The present study explores the relationship between distributed leadership and teachers' organizational commitment. Semi-structured interviews with teachers and school leaders of secondary schools were conducted
Hulpia, H., & Devos, G. (2010). How distributed leadership can make a difference in teachers’ organizational commitment? A qualitative study. Teaching and Teacher Education, 26(3), 565–575. https://biblio.ugent.be/publication/955117/file/6828753
In this study the relationship between school leadership and teachers'
organizational commitment is examined by taking into account a distributed leadership
Hulpia, H., Devos, G., & Van Keer, H. (2011). The relation between school leadership from a distributed perspective and teachers’ organizational commitment: Examining the source of the leadership function. Educational Administration Quarterly, 47(5), 728–771. https://biblio.ugent.be/publication/1938871/file/6762325.pdf
The authors propose a conceptual framework of equitable leadership practice, describing three drivers to catalyze organizational growth in 10 high-leverage equitable practices designed to mitigate disparities for non-dominant students.
Ishimaru, A. M., & Galloway, M. K. (2014). Beyond individual effectiveness: Conceptualizing organizational leadership for equity. Leadership and Policy in Schools, 13(1), 93–146. https://www.researchgate.net/publication/262057301_Beyond_Individual_Effectiveness_Conceptualizing_Organizational_Leadership_for_Equity
This report analyses whether and how highperforming systems have supported the subject expertise of their elementary school teachers.
Jensen, B., Roberts-Hull, K., Magee, J., & Ginnivan, L. (2016). Not so elementary: Primary school teacher quality in high-performing systems. Washington, DC: National Center on Education and the Economy. http://ncee.org/wp-content/uploads/2016/05/169726_Not_So_Elementary_Report_FINAL.pdf
This article concerns the real-world importance of leadership for the success or failure of organizations and social institutions. The authors propose conceptualizing leadership and evaluating leaders in terms of the performance of the team or organization for which they are responsible.
Kaiser, R. B., Hogan, R., & Craig, S. B. (2008). Leadership and the fate of organizations. American Psychologist, 63(2), 96.
In this report, the development of altering concepts of school leadership over a period of about 4 decades is sketched.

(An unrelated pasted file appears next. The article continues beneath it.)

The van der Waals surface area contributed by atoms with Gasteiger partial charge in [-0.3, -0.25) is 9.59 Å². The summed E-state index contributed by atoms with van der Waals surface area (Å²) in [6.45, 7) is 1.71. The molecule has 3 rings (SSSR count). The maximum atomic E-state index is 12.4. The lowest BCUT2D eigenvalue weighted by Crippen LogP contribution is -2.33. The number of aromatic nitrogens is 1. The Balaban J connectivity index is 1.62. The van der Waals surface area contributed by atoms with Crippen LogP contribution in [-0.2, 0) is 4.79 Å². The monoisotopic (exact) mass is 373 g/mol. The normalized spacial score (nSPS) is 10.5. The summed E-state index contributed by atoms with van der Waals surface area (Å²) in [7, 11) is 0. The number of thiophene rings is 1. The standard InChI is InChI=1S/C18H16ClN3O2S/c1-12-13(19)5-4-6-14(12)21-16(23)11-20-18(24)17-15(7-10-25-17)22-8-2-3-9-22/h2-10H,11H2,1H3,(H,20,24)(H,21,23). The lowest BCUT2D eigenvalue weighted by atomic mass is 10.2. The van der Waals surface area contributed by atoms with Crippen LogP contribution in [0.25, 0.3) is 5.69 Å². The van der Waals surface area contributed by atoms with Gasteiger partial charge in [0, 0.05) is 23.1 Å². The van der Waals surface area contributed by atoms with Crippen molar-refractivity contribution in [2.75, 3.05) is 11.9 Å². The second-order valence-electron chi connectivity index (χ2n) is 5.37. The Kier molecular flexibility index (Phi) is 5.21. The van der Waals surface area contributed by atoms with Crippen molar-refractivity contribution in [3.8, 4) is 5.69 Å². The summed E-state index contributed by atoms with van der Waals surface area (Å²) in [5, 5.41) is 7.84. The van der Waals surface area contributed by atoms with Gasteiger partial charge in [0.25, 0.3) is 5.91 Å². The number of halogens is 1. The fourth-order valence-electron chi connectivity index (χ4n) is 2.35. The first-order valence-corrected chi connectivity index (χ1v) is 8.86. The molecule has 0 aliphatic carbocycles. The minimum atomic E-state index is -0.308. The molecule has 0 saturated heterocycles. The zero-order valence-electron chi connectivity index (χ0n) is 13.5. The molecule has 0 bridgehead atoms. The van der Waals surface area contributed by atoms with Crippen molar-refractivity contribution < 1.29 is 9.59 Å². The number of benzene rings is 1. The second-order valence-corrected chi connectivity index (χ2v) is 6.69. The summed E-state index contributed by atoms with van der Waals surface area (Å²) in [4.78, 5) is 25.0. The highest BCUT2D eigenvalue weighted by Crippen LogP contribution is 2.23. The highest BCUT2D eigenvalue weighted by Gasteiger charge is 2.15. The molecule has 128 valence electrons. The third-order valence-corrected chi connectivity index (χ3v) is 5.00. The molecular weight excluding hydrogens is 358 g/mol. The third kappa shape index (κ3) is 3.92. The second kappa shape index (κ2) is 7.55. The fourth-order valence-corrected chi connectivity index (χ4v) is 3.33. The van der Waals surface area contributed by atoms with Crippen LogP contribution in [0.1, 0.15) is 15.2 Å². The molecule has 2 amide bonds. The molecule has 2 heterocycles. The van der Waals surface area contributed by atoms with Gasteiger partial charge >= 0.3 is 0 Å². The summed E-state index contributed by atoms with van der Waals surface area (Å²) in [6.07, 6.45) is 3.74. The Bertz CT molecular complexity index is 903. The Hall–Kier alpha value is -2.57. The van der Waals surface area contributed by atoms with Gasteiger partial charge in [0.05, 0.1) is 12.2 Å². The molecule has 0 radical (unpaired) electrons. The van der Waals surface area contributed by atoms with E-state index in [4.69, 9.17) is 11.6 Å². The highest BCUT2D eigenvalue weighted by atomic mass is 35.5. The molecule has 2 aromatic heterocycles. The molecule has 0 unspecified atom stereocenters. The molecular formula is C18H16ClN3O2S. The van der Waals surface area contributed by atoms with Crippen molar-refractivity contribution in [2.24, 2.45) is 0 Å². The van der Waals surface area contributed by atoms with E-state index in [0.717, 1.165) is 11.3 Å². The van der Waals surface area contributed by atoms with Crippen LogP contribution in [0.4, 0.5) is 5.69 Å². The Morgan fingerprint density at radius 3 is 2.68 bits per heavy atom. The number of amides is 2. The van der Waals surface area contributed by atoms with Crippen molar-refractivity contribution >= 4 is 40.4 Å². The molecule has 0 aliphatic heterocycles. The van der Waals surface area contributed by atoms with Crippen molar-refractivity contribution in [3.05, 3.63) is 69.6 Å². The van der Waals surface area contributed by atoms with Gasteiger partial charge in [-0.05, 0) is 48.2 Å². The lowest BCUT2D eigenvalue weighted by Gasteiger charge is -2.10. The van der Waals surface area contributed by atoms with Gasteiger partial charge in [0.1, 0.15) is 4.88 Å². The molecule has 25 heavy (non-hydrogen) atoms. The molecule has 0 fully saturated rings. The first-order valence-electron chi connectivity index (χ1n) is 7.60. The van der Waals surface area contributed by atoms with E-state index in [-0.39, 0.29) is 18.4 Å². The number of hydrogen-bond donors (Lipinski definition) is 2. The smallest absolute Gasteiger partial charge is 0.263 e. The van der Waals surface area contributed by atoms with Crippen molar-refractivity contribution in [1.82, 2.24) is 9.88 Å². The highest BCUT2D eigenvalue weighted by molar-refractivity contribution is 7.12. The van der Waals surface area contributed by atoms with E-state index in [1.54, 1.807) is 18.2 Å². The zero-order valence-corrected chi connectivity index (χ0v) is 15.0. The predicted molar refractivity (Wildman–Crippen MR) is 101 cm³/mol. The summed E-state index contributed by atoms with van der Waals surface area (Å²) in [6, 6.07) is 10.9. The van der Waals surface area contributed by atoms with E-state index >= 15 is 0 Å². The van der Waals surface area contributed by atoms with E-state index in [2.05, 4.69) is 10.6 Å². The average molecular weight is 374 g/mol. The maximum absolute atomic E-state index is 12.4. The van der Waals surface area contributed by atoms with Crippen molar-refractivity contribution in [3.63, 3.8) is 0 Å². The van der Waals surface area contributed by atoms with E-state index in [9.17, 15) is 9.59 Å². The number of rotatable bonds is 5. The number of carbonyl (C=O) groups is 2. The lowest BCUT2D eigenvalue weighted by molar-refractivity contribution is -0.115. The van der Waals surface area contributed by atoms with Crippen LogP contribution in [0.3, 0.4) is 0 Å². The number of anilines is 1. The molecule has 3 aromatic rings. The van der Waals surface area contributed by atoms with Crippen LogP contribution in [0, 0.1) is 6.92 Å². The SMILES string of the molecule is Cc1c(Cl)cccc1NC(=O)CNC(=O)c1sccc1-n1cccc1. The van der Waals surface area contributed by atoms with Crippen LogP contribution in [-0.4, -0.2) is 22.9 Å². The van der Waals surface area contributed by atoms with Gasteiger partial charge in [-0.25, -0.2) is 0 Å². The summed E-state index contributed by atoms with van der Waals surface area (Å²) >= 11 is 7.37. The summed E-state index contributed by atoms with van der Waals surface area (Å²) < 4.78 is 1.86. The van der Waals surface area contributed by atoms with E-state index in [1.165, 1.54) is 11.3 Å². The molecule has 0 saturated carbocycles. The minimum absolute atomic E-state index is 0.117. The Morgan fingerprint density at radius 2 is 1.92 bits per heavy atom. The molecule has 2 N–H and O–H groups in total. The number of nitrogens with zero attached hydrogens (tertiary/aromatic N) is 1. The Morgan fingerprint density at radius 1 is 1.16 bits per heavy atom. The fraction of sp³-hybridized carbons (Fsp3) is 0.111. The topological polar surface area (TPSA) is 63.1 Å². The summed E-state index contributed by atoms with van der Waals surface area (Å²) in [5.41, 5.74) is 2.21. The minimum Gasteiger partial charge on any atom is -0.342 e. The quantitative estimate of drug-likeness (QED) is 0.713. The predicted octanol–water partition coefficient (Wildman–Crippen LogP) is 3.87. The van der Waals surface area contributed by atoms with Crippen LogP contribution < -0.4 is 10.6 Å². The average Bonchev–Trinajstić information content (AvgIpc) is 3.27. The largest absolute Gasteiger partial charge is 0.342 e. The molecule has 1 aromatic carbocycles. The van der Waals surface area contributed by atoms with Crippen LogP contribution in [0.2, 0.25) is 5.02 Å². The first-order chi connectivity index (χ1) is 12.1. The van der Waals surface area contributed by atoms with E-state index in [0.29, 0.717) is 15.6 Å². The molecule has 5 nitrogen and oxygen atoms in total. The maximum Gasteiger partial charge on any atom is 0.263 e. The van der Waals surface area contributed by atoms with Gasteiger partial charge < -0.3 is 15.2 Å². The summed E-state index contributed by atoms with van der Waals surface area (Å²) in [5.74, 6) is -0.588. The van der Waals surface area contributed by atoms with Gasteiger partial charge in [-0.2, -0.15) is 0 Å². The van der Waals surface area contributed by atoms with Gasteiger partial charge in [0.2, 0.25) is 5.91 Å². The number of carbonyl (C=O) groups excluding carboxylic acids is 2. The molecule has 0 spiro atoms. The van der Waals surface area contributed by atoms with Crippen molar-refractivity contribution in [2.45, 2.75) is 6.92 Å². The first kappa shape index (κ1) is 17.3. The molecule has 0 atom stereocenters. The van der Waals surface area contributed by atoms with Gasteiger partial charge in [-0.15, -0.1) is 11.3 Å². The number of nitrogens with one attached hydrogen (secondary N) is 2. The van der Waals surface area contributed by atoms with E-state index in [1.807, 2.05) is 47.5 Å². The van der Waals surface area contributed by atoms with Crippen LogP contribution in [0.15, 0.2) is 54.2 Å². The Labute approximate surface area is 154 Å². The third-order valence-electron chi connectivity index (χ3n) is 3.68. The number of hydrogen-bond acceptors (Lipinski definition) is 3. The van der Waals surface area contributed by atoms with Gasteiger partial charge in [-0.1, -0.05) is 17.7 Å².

Krüger, M., & Scheerens, J. (2012). Conceptual Perspectives on School Leadership. In J. Scheerens (Ed.), School leadership effects revisited: Review and meta-analysis of empirical studies (pp. 1–30). New York, NY: Springer.
For purposes of the Ontario Leadership Framework (OLF), leadership is defined as the exercise of influence on organizational members and diverse stakeholders toward the identification and achievement of the organization’s vision and goals. For aspiring leaders, this framework provides important insights about what they will need to learn to be successful. Those already exercising leadership will find the framework a useful tool for self-reflection and self-assessment.
Leithwood, K. (2012). Ontario Leadership Framework 2012 with a discussion of the research foundations. Ottawa, Canada: Institute for Education Leadership. https://www.education-leadership-ontario.ca/application/files/2514/9452/5287/The_Ontario_Leadership_Framework_2012_-_with_a_Discussion_of_the_Research_Foundations.pdf
This study aimed to improve our understanding of the nature, causes, and consequences of school leader efficacy, including indirect influences on student learning.
Leithwood, K., & Jantzi, D. (2008). Linking leadership to student learning: The contributions of leader efficacy. Educational administration quarterly, 44(4), 496-528. https://journals.sagepub.com/doi/abs/10.1177/0013161X08321501
This study aimed to estimate the impact of collective, or shared, leadership on key teacher variables and on student achievement. As well, it inquired about the relative contribution of different sources of such leadership and whether differences among patterns of collective leadership were related to differences in student achievement
Leithwood, K., & Mascall, B. (2008). Collective leadership effects on student achievement. Educational Administration Quarterly, 44(4), 529–561. https://pdfs.semanticscholar.org/b3d8/34602d17a14f306f6961863aef9c7ab9e901.pdf?_ga=2.12843442.469798984.1593548135-1379934943.1547574243
This chapter of "A New Agenda for Research in Educational Leadership" book presents a broad agenda to help strengthen the extent, quality, and clarity of the latter source of knowledge -- empirical research on leadership.
Leithwood, K., & Riehl, C. (2005). What do we already know about educational leadership? In W. A. Firestone & C. Riehl (Eds.), A new agenda for research in educational leadership (pp. 12–27). New York, NY: Teachers College Press.
This study inquired about patterns of leadership distribution, as well as which leadership functions were performed by whom, the characteristics of nonadministrative leaders, and the factors promoting and inhibiting the distribution of leadership functions.